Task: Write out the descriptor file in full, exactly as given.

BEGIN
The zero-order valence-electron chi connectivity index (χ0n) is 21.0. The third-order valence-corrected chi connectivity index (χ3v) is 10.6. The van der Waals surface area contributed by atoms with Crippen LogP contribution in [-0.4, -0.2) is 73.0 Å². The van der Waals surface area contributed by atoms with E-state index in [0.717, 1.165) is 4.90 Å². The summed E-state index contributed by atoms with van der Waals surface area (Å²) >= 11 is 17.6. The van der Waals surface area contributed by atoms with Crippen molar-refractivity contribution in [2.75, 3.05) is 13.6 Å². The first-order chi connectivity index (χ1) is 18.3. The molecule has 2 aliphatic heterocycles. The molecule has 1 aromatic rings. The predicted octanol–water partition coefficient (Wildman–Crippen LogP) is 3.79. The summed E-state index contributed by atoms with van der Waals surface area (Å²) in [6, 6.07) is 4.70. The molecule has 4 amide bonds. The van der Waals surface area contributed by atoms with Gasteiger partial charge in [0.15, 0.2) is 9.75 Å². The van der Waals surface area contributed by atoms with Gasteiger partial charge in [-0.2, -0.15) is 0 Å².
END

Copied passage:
The zero-order valence-electron chi connectivity index (χ0n) is 21.0. The third-order valence-corrected chi connectivity index (χ3v) is 10.6. The van der Waals surface area contributed by atoms with Crippen LogP contribution in [-0.4, -0.2) is 73.0 Å². The van der Waals surface area contributed by atoms with E-state index in [0.717, 1.165) is 4.90 Å². The summed E-state index contributed by atoms with van der Waals surface area (Å²) >= 11 is 17.6. The van der Waals surface area contributed by atoms with Crippen molar-refractivity contribution in [2.75, 3.05) is 13.6 Å². The first-order chi connectivity index (χ1) is 18.3. The molecule has 2 aliphatic heterocycles. The molecule has 1 aromatic rings. The predicted octanol–water partition coefficient (Wildman–Crippen LogP) is 3.79. The summed E-state index contributed by atoms with van der Waals surface area (Å²) in [6, 6.07) is 4.70. The molecule has 4 amide bonds. The van der Waals surface area contributed by atoms with Gasteiger partial charge in [0.15, 0.2) is 9.75 Å². The van der Waals surface area contributed by atoms with Gasteiger partial charge in [-0.2, -0.15) is 0 Å².